3. The reader's position in re slavery, and

    4. The reader's expectations of the author in re slavery.

    Maybe there are more angles. It's already too complex for me. Also, for "slavery," you can substitute any social evil you like. For example, I read Lawrence's Women In Love and toward the end of the book, a couple of men engage in an antisemitic conversation. I couldn't tell if only the characters were the antisemites or if Lawrence was also. My guess is that Lawrence was a casual antisemite. Last month I read Kate Chopin's The Awakening. Chopin lived in turn-of-the-century New Orleans and she was very aware of the racial status of every character. Anyone who was not white was identified as black, mulatto, quadroon or octoroon. Black children were referred to (by the narrator, not one of the characters) as "darkies." I found all of this discomfiting but I'm not sure how I want to react to it. Anyway, this is all tangential to your post, I think.

  2. Not tangential. Right on target. I am just admitting my literary conditioning (per your 4 steps), expecting any serious mention of slavery to be accompanied by a critique, as if every writer is Charles Chesnutt or Mark Twain, or every literary tradition is the same. Ridiculous!

    The Awakening is a perfect counter-example, and perhaps a rare one. The urban setting makes it a nice parallel with Machado - published in the same year as Dom Casmurro, too!

    By rare, I mean that not much Southern literature from the 19th century is still read at all, aside from Twain. I wonder what Lafcadio Hearn's New Orleans writing is like.

  3. I think you're right on target, saying that the observation is more about human nature than about slavery. Bras Cubas can be an unpleasant person (Eugenia, the slave, several other casual examples) and so can other people. It's contagious, like smallpox, or like billiard balls that touch each other and transmit action.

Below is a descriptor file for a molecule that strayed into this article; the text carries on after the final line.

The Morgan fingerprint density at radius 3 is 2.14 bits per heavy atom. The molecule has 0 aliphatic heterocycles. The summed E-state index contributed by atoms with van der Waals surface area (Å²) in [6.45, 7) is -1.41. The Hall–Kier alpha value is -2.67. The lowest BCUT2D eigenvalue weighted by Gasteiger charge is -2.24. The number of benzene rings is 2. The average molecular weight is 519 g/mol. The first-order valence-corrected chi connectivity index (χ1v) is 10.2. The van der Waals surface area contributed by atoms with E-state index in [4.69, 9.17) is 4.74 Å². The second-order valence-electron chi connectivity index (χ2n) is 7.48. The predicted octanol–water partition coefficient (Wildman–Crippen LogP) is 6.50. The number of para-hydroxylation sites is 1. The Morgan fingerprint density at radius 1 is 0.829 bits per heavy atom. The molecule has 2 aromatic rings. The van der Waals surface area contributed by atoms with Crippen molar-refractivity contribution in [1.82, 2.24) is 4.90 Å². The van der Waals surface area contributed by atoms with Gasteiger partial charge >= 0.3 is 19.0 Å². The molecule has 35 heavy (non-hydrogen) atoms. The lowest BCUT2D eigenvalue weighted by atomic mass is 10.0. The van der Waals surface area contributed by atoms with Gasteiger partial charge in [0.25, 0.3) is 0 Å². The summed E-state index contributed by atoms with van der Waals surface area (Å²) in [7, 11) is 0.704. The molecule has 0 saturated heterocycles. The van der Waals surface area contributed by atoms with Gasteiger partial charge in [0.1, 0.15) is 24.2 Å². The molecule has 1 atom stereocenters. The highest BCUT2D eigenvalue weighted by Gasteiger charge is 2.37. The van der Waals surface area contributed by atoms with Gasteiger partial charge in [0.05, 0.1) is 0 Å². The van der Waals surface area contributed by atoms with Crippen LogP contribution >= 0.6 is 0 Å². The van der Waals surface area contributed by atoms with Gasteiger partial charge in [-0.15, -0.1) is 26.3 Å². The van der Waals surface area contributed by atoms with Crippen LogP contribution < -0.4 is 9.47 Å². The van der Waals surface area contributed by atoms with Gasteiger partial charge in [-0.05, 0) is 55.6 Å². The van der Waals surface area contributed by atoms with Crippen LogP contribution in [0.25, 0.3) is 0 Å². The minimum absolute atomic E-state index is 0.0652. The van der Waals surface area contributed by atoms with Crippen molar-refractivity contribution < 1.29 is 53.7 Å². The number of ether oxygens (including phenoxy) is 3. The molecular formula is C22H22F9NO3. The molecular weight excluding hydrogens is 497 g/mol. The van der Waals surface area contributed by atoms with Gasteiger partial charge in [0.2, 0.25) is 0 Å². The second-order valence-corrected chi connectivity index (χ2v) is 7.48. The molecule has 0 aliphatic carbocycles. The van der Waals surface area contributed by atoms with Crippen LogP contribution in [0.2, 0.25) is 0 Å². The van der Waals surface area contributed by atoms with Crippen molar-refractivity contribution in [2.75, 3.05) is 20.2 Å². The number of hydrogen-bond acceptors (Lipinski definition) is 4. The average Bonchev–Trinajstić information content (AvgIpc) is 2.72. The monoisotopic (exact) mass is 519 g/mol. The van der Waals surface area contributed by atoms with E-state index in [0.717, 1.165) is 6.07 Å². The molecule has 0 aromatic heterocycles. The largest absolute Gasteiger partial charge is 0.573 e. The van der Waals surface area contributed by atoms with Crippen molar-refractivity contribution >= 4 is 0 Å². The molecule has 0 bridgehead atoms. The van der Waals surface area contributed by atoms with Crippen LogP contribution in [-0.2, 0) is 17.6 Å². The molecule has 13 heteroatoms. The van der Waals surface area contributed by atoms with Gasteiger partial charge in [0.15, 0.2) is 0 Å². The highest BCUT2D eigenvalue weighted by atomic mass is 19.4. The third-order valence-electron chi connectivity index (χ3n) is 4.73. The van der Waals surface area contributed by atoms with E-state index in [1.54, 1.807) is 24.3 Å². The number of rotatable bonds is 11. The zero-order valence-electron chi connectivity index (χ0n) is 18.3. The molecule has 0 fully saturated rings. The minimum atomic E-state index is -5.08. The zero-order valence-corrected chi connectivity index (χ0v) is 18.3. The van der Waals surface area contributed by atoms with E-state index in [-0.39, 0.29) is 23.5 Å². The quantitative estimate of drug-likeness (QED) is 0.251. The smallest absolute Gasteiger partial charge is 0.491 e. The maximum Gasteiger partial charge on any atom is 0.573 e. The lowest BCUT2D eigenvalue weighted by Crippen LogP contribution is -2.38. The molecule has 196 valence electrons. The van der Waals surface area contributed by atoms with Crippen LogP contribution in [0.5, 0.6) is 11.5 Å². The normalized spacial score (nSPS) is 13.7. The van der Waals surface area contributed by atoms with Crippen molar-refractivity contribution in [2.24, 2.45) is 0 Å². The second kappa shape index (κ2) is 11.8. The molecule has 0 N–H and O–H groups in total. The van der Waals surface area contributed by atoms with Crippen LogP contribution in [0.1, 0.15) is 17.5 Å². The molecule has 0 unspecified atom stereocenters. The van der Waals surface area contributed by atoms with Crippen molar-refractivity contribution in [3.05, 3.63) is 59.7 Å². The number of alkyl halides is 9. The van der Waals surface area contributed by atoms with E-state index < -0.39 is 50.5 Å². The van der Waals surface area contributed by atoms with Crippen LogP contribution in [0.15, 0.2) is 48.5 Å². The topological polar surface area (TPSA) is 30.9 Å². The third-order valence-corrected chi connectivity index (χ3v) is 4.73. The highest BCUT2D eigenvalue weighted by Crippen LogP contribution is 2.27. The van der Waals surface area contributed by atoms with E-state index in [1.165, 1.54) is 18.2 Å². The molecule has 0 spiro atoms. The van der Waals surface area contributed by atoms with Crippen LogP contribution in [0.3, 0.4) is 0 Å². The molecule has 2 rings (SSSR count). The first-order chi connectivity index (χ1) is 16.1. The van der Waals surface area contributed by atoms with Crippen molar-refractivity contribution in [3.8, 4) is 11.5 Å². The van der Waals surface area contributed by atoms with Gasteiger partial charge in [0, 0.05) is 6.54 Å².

Still, I wouldn't discount the notion that the slavery is there for a purpose, the way the mild corruptions of the Catholic church are there in Dom Casmurro for a purpose.

  4. there for a purpose - yeah, you're right. Even if the novel's narrator is not so concerned with cruelty, Machado is.

  5. "Father versus Mother" had me thinking at first that the man was to fight with his wife. Then the pregnant slave appeared, and there's the story. I think slavery was put to "good use" in the story. But still the irony was biting, especially in the father's last words ("Not all babies have the luck to be born!"), which by extension could imply, "Not all men and women have the luck to be born free."

  6. Machado de Assis read Voltaire, yes? Lines like "not all of them liked being beaten" strike me as being in the style of some of Voltaire's social commentary.

    ~scott gf bailey

  7. Voltaire, definitely. There's a Machadian reference to Voltaire in today's missive.

    The ending of "Father versus Mother" is brutal, really, and rife with meaning. Very much worthy of Voltaire.